Suzie Navot

Can Haredi students keep avoiding army service? We’ll know soon

A deep dive into the Supreme Court hearing on when recruitment must start and whether yeshivas can still get public funding
Supreme court justices arrive for a court hearing on the government's drafting of orthodox Jewish religious studies students for the military, at the Supreme Court in Jerusalem on June 2, 2024. (Amit Shabi/POOL)
Supreme court justices arrive for a court hearing on the government's drafting of orthodox Jewish religious studies students for the military, at the Supreme Court in Jerusalem on June 2, 2024. (Amit Shabi/POOL)

Perhaps the most important message from Israel’s hearing in the High Court of Justice (HCJ) on Haredi conscription is hidden in a short sentence by Supreme Court President Justice Fogelman: “We intend to decide on the fundamental questions…and not turn these petitions into rolling petitions.” The HCJ justices will probably not give yet another extension this time and will not wait for the Knesset to legislate some sort of exemption law. The two central questions in the discussion will probably receive a sharp and clear answer – and soon.

The first question: Must Haredi yeshiva students be drafted into the IDF ‘now?’

Following the expiration of the law allowing for deferral of enlistment for yeshiva students, the Prime Minister recently informed the Supreme Court that he wishes to advance a bill that passed its first reading in the previous government over two years ago. This proposal completely ignores the dramatic change in Israel’s security situation since October 7, does not address the needs of the defense establishment, with recruitment targets almost unthinkably low, and proposes toothless economic penalties for draft dodgers. The hidden message behind this request is likely a request for the justices to wait just a little longer, signaling that they should not hand down a ruling requiring the recruitment of yeshiva students because by the end of the summer session, there will be a new law granting them exemption.

The discussion by the nine-justice panel focused on the question of the current legal situation – one in which there is no legal framework for the exemption of yeshiva students from IDF enlistment. According to the Attorney General, from the moment the previous legal framework expired, it is possible and necessary to immediately draft about 3,000 yeshiva students. Her position is that the 3,000 figure is an immediate, initial number, and the minimum number for the 2024 recruitment cycle.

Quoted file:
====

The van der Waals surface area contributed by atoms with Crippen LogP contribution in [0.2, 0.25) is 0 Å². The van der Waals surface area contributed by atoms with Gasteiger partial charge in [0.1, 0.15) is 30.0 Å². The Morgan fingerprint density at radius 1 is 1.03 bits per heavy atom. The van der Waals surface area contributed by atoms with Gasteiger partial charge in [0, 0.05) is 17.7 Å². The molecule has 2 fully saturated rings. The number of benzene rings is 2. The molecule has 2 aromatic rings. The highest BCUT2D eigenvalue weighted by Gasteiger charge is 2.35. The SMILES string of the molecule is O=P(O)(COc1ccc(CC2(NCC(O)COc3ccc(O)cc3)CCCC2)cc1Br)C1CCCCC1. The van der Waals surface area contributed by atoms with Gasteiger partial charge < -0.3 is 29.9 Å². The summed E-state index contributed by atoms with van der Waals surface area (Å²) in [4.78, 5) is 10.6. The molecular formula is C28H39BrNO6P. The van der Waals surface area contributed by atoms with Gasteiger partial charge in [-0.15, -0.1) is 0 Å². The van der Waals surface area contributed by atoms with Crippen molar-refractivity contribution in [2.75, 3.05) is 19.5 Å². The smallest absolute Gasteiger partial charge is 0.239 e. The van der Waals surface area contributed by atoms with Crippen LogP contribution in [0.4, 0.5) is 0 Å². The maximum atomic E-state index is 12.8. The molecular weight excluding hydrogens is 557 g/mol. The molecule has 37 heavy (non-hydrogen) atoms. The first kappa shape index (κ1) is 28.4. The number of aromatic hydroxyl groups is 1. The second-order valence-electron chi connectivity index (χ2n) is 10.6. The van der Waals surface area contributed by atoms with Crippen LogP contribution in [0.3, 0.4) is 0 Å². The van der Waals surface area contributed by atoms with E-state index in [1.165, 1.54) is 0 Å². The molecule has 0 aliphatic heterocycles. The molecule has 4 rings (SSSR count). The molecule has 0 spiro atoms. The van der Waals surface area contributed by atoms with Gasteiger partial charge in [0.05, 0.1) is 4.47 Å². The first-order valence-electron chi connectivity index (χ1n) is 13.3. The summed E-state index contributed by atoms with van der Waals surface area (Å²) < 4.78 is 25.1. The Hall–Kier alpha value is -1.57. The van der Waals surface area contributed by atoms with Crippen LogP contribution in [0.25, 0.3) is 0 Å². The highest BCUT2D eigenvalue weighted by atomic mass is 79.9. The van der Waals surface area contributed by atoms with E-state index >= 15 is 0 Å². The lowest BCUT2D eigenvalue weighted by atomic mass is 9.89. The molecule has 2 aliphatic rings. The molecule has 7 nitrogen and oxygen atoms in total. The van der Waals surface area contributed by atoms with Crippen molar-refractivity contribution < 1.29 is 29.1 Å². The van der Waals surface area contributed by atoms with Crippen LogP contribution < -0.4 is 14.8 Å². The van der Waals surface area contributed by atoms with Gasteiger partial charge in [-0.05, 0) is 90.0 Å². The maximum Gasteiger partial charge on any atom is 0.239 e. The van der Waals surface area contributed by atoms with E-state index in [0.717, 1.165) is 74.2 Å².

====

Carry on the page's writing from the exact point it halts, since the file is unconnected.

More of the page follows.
Why only 3,000?

The government was represented at the hearing by a private lawyer, Adv. Doron Taubman, with the approval of the Attorney General. In the government’s opinion, contrary to the position of the Attorney General, in the interim period until the enactment of a new exemption law, it is both possible to continue the status quo of not recruiting yeshiva students and to continue funding the yeshivas where the draft dodgers study.

Attorney Taubman claimed that recruitment decisions are made on behalf of the military by a commanding officer with the rank of lieutenant colonel, and the government does not have the right to interfere in his judgment. In other words, the government claims that it is now up to the commander and there is no place for the High Court to compel the commander to draft yeshiva students.

The justices challenged the government representative, repeatedly trying to extract a statement according to which the government agrees to the recruitment of 3,000 yeshiva students. But even after repeated questions from the justices and many twists and turns, Attorney Taubman was unable to agree to this on behalf of the government.

Justice Amit asked: “And if the commander is the one to decide upon recruitment and the commander decides to recruit 10,000 yeshiva students, is that fine in your opinion?”

“If he decides to enlist 250,000,” answered Attorney Taubman “the government will not interfere.”

The justices did not seem convinced. Evidently, it was difficult for them to accept the government’s position that there is some kind of “omnipotent commander” in Israel that determines whether or not to mobilize population groups in a sweeping manner. Chief Justice Fogelman said he had the inescapable impression is that the government is just trying to stall until there is new legislation.

Towards the end of the hearing, Justice Fogelman made it clear, lest there be any doubt, that “the existence of legislative procedures is not a reason for postponing recruitment.”

What became evident was that, for the justices, even the enlistment of 3,000 yeshiva students was not satisfactory. “Why, when we are in dire straits, are we to settle for 3,000?” – Justice Solberg asks. “I was very disappointed to see the number 3,000. What’s the problem, when they had already recruited 2,000 in the past and even close to 3,000… I wish [this number to] triple or quadruple.”